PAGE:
By Luke Winn
December 22, 2010

The Early Warnings list -- a holiday tradition around these parts -- isn't a death sentence for the teams that are included. It's just an alert as they head into conference play that, despite appearing in TheAssociated Press poll, they don't fit the statistical profile of a team ready to make a deep NCAA tournament run.

Last year's list featured six teams that were ranked in the AP's top 30 at the time. None of those teams truly fixed its defensive woes by season's end. Two squads, Northwestern and Texas Tech, were relegated to the NIT. The other four -- Villanova, New Mexico, Gonzaga and Texas A&M -- didn't make it out of the NCAA tournament's first weekend. 'Nova, a two-seed, and New Mexico, a three-seed, were each knocked out by double-digit seeds.

Early Warning teams are red-flagged for yielding a relatively high amount of points per possession. The reason being: In the seven years that has charted efficiency data, no team that finished ranked outside the top 30 in adjusted defensive efficiency has made the Final Four. And only two Elite Eight teams during that span ranked outside the top 50. A high defensive efficiency ranking isn't the only stat that defines an elite team -- but a team can't be elite without it.

A massive chart of the Elite Eight teams from 2004-2009 ran in last year's column, so for the sake of not clogging up the rest of the page, I'll just provide a snapshot of the 2010 Elite Eight below:

• It wasn't surprising that the two best defensive teams that reached the Final Four -- Duke and Butler -- made the title game, or that the team with the elite offense to match won it all. Michigan State, meanwhile, was the first team (since efficiency data has been kept) to reach the Final Four while ranking outside the top 25 in defensive efficiency.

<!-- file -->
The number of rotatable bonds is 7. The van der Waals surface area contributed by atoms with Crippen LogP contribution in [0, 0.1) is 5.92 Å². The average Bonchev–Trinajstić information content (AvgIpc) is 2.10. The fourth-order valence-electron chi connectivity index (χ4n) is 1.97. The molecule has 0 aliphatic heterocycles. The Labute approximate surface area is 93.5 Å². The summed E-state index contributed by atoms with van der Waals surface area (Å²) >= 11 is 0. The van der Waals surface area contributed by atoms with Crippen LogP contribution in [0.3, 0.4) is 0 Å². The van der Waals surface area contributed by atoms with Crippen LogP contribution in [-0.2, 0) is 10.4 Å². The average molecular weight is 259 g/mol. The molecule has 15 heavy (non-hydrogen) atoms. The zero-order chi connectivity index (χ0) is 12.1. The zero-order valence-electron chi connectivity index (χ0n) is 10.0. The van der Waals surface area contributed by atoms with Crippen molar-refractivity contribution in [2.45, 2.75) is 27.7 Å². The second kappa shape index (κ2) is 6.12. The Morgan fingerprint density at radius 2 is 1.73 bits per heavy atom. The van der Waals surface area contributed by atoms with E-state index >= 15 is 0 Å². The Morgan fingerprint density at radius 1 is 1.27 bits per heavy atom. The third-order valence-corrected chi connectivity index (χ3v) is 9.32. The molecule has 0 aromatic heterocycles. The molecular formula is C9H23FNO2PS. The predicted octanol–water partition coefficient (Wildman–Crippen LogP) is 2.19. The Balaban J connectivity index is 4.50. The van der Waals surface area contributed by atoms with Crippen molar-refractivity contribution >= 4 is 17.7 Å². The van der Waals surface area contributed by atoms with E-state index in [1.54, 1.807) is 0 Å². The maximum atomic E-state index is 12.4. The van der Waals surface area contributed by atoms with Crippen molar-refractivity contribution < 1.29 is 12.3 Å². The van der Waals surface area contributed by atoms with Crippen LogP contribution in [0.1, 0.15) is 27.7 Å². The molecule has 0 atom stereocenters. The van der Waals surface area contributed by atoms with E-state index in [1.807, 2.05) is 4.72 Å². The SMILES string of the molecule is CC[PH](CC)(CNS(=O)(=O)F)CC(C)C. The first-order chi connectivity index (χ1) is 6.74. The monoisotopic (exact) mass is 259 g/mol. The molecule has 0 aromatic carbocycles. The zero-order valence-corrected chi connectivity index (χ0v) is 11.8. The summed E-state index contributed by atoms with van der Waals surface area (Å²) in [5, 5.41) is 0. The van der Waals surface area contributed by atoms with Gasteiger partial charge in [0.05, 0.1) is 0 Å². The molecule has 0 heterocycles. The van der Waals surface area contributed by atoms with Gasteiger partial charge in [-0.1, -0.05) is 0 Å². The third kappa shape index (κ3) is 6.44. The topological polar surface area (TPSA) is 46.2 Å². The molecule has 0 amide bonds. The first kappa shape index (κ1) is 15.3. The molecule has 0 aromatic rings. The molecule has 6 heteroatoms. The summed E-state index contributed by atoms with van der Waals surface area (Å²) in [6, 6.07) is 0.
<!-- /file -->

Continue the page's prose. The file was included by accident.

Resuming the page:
Five members of the current AP top 35 qualified for the Early Warnings list by not fitting the profile of a scary NCAA tournament team and ranking outside the top 60 in adjusted defensive efficiency:

• There's certainly time for these teams to improve -- we're only a third of the way into the season -- but the point is to warn that if they stay the same, they're setting themselves up for disappointment.

• UConn is the most interesting case here: The Huskies were the surprise team of November, winning a loaded Maui Invitational, and junior guard Kemba Walker may be the frontrunner in the national player of the year race. Obscured by their 9-0 record, though, is the fact that UConn is only the 11th-best defensive team in the Big East, and could very well fall into the middle of the league pack.

• Missouri has played two of the season's most exciting games thus far (an overtime loss to Georgetown and an OT win over Vanderbilt) and is 10-1, but the Tigers have regressed defensively since last season. This was expected to some degree since they lost seasoned perimeter defenders J.T. Tiller and Zaire Taylor. With the ninth-best defense in the Big 12, though, they may have trouble giving Kansas a real challenge for the conference crown.

• Minnesota's inclusion comes with a few caveats, mainly that the Gophers haven't played much of the season at full strength. Shooting guard Devoe Joseph missed their first six games with a suspension and combo guard Al Nolen, their quickest defender, has missed the past five games with an injury. Their lone loss (at home to Virginia) occurred while Nolen was hurt.